Filmmaker K.G. George, who has to his credit seminal works such as Yavanika, Irakal, and Adaminte Variyellu, is still brimming with creative spirit though he has been bedridden for the past four years.

Even in his present fragile state, the director inspires you with his attitude, just as his movies did many years ago.

“Looking back, I have a contented life. I have done whatever I wanted to in my life. There are no disappointments. Yes, I would have loved to do a few more things. But compared to what I have achieved after starting life as a commoner, they do not matter,” said a weary looking George. Behind him, a cabinet glittering with award statuettes stands testimony to his words.

Yet to recover

He is yet to recover fully from two strokes that curtailed his mobility considerably. He still needs help to move around. Though his speech has improved, his memory is not what it once used to be.

There was a smile on his face when told that fellow filmmaker Adoor Gopalakrishnan has asked the State government to support him. George, who will celebrate his 69th birthday next month, needs not less than Rs.10,000 a month for his treatment.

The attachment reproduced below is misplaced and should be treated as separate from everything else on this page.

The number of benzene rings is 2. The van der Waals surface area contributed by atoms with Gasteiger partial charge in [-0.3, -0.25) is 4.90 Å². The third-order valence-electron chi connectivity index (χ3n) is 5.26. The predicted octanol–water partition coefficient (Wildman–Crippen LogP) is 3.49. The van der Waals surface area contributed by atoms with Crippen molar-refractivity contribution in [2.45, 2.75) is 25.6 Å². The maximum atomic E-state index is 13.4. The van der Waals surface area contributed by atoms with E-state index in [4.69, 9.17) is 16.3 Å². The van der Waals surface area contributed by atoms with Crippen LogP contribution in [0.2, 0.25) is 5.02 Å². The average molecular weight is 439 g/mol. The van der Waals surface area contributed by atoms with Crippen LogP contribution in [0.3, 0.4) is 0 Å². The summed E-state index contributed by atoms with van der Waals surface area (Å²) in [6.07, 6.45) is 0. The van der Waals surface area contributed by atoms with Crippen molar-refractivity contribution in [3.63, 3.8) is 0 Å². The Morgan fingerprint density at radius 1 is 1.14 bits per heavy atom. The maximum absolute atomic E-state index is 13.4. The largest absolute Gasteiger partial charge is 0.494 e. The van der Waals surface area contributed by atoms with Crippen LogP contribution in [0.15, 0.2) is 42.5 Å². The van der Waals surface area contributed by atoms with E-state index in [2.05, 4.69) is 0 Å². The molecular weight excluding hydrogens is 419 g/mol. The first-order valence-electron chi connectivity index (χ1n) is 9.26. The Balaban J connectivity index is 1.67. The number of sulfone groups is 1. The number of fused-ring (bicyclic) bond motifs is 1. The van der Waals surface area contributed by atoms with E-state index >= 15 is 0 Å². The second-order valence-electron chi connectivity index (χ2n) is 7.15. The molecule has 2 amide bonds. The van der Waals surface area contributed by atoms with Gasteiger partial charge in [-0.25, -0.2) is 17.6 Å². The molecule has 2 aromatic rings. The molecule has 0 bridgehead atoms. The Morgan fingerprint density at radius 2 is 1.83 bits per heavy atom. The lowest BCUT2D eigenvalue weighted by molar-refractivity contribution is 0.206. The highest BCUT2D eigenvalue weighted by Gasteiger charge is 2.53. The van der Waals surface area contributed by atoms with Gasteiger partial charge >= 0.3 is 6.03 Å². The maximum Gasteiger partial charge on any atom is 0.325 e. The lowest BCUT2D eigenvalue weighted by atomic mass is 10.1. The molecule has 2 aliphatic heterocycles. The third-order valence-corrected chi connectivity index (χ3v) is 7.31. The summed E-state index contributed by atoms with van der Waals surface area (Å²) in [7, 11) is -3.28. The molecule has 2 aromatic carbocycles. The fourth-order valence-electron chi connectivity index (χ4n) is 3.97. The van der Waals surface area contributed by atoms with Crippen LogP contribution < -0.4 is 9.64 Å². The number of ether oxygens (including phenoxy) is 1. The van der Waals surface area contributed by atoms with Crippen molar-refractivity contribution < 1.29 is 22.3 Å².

‘Never expected help’

While his wife Salma was disparaging about the neglect meted out to her husband by the film industry, George was grace personified. “I never expected any help. People from the industry do visit. You cannot blame those who do not visit. It is not intentional as work keeps them held up,” he observed.

He drew attention to one good thing that happened after he suffered the strokes. “My biography Flashback: Enteyum Cinemayudeyum was published and the book is doing well,” he said, beaming with pride.

His time now is split between watching movies on DVD and on television. His daughter Tara has stocked piles of DVDs of acclaimed English movies whereas on television, his favourite is a reality show hosted by actor Suresh Gopi.

George admitted that he was no longer able to follow the Malayalam movie industry as he once used to. At best he goes out for watching previews of movies on invitation. The last preview he watched was that of 22 Female Kottayam at the invitation of its producer.

He sprang back to life when asked to comment on the so-called new generation cinema.

‘Nothing new’

“There is nothing in them to be called new generation. In fact, they are making what we have left behind. I haven’t seen a (new generation) movie which I felt was better than the ones I made,” he said.

Though all his movies were special to him, when asked of his favourite the first one he named was, unsurprisingly, Yavanika.

Recovery a priority

Asked whether he hoped to make films in the future, George said getting well was his priority. “To make films you got to be able to think. Before (the strokes) I used to think about a lot of ideas. Now I am not able to string together those thoughts,” he said.

But he has reasons to smile. To keep his father’s legacy aglow, son Arun has entered the industry and is now assisting director Ranjith in his new movie.

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